Neurotoxicity

The most important individual and public health danger posed by the widespread use of MDMA is the likelihood that it causes the permanent destruction of serotonin axons in humans who use it. The ingestion of MDMA in laboratory animals causes a decrease in the serum and spinal fluid levels of 5-HIAA in a dose-dependent fashion (McCann et al., 2000; Shulgin, 1990) and damages brain serotonin neurons (Burgess, McDonoghoe, & Gill, 2000; McCann & Ricaurte, 1993; Montoya, Sorrentino, Lucas, & Price, 2002). The dosage necessary to cause permanent damage to most rodent species is many times greater than that normally ingested by humans (Shulgin, 1990). In nonhuman primates, the neurotoxic dosage approximates the recreational dosage taken by humans (McCann & Ricaurte, 1993). A recent study by Ricaurte and McCann (2001), which reported an alarmingly small dose necessary for the neurotoxicity to occur, has subsequently been retracted due to a human error in the laboratory (Walgate, 2003). Nevertheless, like its close structural relative methyl-enedioxyamphetamine (MDA, or "Eve"), MDMA has been found to damage serotonin neurons in all animal species tested to date (McCann, Slate, & Ricaurte, 1996), and the same is likely to occur in humans.

MDMA produces a 30-35% drop in serotonin metabolism in humans (McCann et al., 1994). Even one dose of MDMA may cause lasting damage to the serotonin system. There are many reports of individuals with lasting neuro-psychiatric disturbances after MDMA use (Cohen, 1998; Creighton, Black, & Hyde, 1991; McCann & Ricaurte, 1991; Schifano, 1991). Such damage might become apparent only with time or under conditions of stress. Users with no initial complications may manifest problems over time (McCann et al., 1996).

For obvious reasons of safety and ethics, human studies are more difficult to execute, and those that are done offer legitimate and ample room for criticism. The bulk of evidence that MDMA is neurotoxic in humans is indirect but convincing (Burgess et al., 2000; Green et al., 1995). This evidence includes metabolite studies, which quantify the levels of serotonin and metabolites in populations of Ecstasy users. An increasing number of investigations demonstrate that metabolite levels of serotonin are much lower in chronic users, even when abstinent for long periods of time. The difficulties of the studies notwithstanding, the available clinical evidence suggests that repeated ingestion of high doses of MDMA produces long-term reductions in serotonergic activity and degeneration of serotonergic terminals in humans (Montoya et al., 2002).

Extensive cognitive studies in individuals using MDMA, though rife with methodological problems, show a consistent pattern of cognitive dysfunction seen in the frontal cortex and the hippocampus. This phenomenon is consistent with that found in animals exposed to MDMA (Fox, Parrott, & Turner, 2001; Montoya et al., 2002). Psychiatric problems, such as depression, anxiety, panic, increased impulsiveness, and sleep disturbances, are significantly higher in MDMA users, even when users are abstinent and the last use is remote. In a symposium ("Is MDMA a Human Neurotoxin?"), Turner and Parrott (2000) concluded: "Novel studies . . . confirmed and extended the range of cognitive, behavioral, EEG, and neurological deficits, displayed by drug-free Ecstasy users. Moreover, these deficits often remained when other illicit drug use was statistically controlled. In conclusion: If MDMA neurotoxicity in humans is a myth, then it is a myth with a heavy serotonergic component." A recent study by Ricaurte, Yuan, Hatzidiitrious, Cord, and McCann (2002) implicated MDMA as causal of dopaminergic neurotoxicity as well. The involvement of the dopa-mine system has important implications in terms of increased vulnerability to a variety of motor and cognitive functions. Some of the more dramatic results of the work of Ricaurte have recently been thrown into doubt and are controversial, but the basic results of his and others' work are still considered consistent. This is a general chapter dealing with all aspects of club drugs and MDMA. The reader is directed to several excellent and extensive reviews of the particular subject of MDMA and neurotoxicity (McCann et al., 2000; Montoya et al., 2002; Verkes et al., 2001).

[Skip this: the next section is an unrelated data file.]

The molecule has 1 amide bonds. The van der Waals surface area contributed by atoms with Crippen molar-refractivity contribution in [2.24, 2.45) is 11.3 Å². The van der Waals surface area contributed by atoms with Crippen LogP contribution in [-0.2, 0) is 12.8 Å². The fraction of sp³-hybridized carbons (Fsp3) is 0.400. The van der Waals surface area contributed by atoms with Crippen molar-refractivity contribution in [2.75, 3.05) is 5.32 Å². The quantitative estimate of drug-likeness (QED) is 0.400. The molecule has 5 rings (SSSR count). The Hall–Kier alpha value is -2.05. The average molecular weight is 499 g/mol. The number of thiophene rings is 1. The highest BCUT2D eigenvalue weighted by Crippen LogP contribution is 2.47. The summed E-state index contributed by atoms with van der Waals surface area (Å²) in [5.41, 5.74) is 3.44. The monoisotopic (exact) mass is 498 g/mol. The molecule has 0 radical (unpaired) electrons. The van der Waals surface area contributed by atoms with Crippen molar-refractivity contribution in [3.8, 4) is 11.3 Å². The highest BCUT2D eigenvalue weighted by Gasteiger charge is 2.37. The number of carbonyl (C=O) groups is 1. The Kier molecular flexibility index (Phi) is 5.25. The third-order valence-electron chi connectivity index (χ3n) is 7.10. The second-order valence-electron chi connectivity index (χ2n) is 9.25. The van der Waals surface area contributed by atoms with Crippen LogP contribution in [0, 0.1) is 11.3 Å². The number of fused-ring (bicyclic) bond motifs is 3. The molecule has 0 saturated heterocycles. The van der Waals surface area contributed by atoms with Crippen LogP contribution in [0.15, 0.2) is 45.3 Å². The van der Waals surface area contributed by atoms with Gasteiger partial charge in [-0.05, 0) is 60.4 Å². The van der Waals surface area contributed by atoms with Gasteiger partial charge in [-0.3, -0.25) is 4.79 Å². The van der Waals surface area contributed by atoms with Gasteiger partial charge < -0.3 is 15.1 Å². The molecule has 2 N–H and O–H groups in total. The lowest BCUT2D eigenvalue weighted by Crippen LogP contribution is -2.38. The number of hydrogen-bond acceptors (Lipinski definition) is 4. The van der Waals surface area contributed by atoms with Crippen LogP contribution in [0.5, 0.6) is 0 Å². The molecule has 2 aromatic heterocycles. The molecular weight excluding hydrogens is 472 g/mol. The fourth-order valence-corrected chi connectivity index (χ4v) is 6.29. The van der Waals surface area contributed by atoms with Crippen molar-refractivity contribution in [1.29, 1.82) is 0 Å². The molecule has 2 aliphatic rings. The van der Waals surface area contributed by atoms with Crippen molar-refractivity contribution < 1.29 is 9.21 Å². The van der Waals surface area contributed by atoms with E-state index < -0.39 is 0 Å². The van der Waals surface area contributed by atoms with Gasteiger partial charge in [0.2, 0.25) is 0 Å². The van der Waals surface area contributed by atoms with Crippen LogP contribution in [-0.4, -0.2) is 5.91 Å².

Do Not Panic

Do Not Panic

This guide Don't Panic has tips and additional information on what you should do when you are experiencing an anxiety or panic attack. With so much going on in the world today with taking care of your family, working full time, dealing with office politics and other things, you could experience a serious meltdown. All of these things could at one point cause you to stress out and snap.

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